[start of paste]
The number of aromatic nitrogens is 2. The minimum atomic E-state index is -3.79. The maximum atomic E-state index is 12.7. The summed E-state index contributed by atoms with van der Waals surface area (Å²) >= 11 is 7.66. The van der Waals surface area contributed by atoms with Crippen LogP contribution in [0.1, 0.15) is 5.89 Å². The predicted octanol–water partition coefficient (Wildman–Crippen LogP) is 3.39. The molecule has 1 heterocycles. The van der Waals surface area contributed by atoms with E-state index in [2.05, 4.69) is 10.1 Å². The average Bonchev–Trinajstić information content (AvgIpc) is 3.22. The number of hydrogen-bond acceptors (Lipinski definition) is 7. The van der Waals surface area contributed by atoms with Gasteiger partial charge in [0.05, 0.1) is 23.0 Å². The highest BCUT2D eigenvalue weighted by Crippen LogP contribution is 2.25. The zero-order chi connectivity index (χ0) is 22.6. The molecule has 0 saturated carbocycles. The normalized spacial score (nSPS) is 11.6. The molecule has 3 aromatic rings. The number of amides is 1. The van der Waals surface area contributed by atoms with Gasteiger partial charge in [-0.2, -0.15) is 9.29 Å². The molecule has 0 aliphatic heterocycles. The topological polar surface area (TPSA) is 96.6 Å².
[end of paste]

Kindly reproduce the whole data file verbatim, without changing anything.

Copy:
The number of aromatic nitrogens is 2. The minimum atomic E-state index is -3.79. The maximum atomic E-state index is 12.7. The summed E-state index contributed by atoms with van der Waals surface area (Å²) >= 11 is 7.66. The van der Waals surface area contributed by atoms with Crippen LogP contribution in [0.1, 0.15) is 5.89 Å². The predicted octanol–water partition coefficient (Wildman–Crippen LogP) is 3.39. The molecule has 1 heterocycles. The van der Waals surface area contributed by atoms with E-state index in [2.05, 4.69) is 10.1 Å². The average Bonchev–Trinajstić information content (AvgIpc) is 3.22. The number of hydrogen-bond acceptors (Lipinski definition) is 7. The van der Waals surface area contributed by atoms with Gasteiger partial charge in [0.05, 0.1) is 23.0 Å². The highest BCUT2D eigenvalue weighted by Crippen LogP contribution is 2.25. The zero-order chi connectivity index (χ0) is 22.6. The molecule has 0 saturated carbocycles. The normalized spacial score (nSPS) is 11.6. The molecule has 3 aromatic rings. The number of amides is 1. The van der Waals surface area contributed by atoms with Gasteiger partial charge in [-0.2, -0.15) is 9.29 Å². The molecule has 0 aliphatic heterocycles. The topological polar surface area (TPSA) is 96.6 Å².